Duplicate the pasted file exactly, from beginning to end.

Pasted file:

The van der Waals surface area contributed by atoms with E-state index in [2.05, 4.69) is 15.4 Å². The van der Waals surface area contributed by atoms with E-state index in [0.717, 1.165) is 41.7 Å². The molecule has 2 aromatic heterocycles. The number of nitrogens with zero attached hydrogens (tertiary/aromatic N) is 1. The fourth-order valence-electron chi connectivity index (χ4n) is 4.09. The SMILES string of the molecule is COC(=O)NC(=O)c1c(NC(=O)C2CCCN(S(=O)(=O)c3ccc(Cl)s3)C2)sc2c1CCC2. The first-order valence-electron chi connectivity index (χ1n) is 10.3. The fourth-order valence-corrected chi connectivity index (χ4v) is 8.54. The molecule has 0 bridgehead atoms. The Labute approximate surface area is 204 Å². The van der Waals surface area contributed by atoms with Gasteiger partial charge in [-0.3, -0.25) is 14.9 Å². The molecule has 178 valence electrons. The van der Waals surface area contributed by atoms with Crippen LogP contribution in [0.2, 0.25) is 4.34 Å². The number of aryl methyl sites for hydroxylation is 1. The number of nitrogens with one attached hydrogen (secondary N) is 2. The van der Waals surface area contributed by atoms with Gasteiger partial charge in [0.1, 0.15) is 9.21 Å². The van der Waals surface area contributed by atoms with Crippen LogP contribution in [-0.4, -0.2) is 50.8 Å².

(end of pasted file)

The van der Waals surface area contributed by atoms with E-state index in [2.05, 4.69) is 15.4 Å². The van der Waals surface area contributed by atoms with E-state index in [0.717, 1.165) is 41.7 Å². The molecule has 2 aromatic heterocycles. The number of nitrogens with zero attached hydrogens (tertiary/aromatic N) is 1. The fourth-order valence-electron chi connectivity index (χ4n) is 4.09. The SMILES string of the molecule is COC(=O)NC(=O)c1c(NC(=O)C2CCCN(S(=O)(=O)c3ccc(Cl)s3)C2)sc2c1CCC2. The first-order valence-electron chi connectivity index (χ1n) is 10.3. The fourth-order valence-corrected chi connectivity index (χ4v) is 8.54. The molecule has 0 bridgehead atoms. The Labute approximate surface area is 204 Å². The van der Waals surface area contributed by atoms with Gasteiger partial charge in [-0.3, -0.25) is 14.9 Å². The molecule has 178 valence electrons. The van der Waals surface area contributed by atoms with Crippen LogP contribution in [0.2, 0.25) is 4.34 Å². The number of aryl methyl sites for hydroxylation is 1. The number of nitrogens with one attached hydrogen (secondary N) is 2. The van der Waals surface area contributed by atoms with Gasteiger partial charge in [0.1, 0.15) is 9.21 Å². The van der Waals surface area contributed by atoms with Crippen LogP contribution in [-0.4, -0.2) is 50.8 Å².